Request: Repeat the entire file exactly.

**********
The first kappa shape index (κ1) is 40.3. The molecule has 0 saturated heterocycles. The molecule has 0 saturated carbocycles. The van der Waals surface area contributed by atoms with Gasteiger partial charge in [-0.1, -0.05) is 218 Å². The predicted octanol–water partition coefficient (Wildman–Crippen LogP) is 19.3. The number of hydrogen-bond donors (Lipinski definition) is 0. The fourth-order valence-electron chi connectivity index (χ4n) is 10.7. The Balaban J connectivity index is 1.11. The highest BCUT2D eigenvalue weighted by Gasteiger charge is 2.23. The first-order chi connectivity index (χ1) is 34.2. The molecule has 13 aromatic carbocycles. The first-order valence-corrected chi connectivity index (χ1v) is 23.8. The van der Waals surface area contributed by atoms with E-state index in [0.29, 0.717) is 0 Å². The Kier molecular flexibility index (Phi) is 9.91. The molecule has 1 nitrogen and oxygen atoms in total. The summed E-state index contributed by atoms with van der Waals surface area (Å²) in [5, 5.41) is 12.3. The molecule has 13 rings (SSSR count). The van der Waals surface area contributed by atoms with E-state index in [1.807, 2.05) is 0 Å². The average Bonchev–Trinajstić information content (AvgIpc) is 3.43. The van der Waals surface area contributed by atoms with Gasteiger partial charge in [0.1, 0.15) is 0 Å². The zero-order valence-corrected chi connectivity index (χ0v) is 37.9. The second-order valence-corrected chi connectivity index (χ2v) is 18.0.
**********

The first kappa shape index (κ1) is 40.3. The molecule has 0 saturated heterocycles. The molecule has 0 saturated carbocycles. The van der Waals surface area contributed by atoms with Gasteiger partial charge in [-0.1, -0.05) is 218 Å². The predicted octanol–water partition coefficient (Wildman–Crippen LogP) is 19.3. The number of hydrogen-bond donors (Lipinski definition) is 0. The fourth-order valence-electron chi connectivity index (χ4n) is 10.7. The Balaban J connectivity index is 1.11. The highest BCUT2D eigenvalue weighted by Gasteiger charge is 2.23. The first-order chi connectivity index (χ1) is 34.2. The molecule has 13 aromatic carbocycles. The first-order valence-corrected chi connectivity index (χ1v) is 23.8. The van der Waals surface area contributed by atoms with E-state index in [0.29, 0.717) is 0 Å². The Kier molecular flexibility index (Phi) is 9.91. The molecule has 1 nitrogen and oxygen atoms in total. The summed E-state index contributed by atoms with van der Waals surface area (Å²) in [5, 5.41) is 12.3. The molecule has 13 rings (SSSR count). The van der Waals surface area contributed by atoms with E-state index in [1.807, 2.05) is 0 Å². The average Bonchev–Trinajstić information content (AvgIpc) is 3.43. The van der Waals surface area contributed by atoms with Gasteiger partial charge in [0.1, 0.15) is 0 Å². The zero-order valence-corrected chi connectivity index (χ0v) is 37.9. The second-order valence-corrected chi connectivity index (χ2v) is 18.0.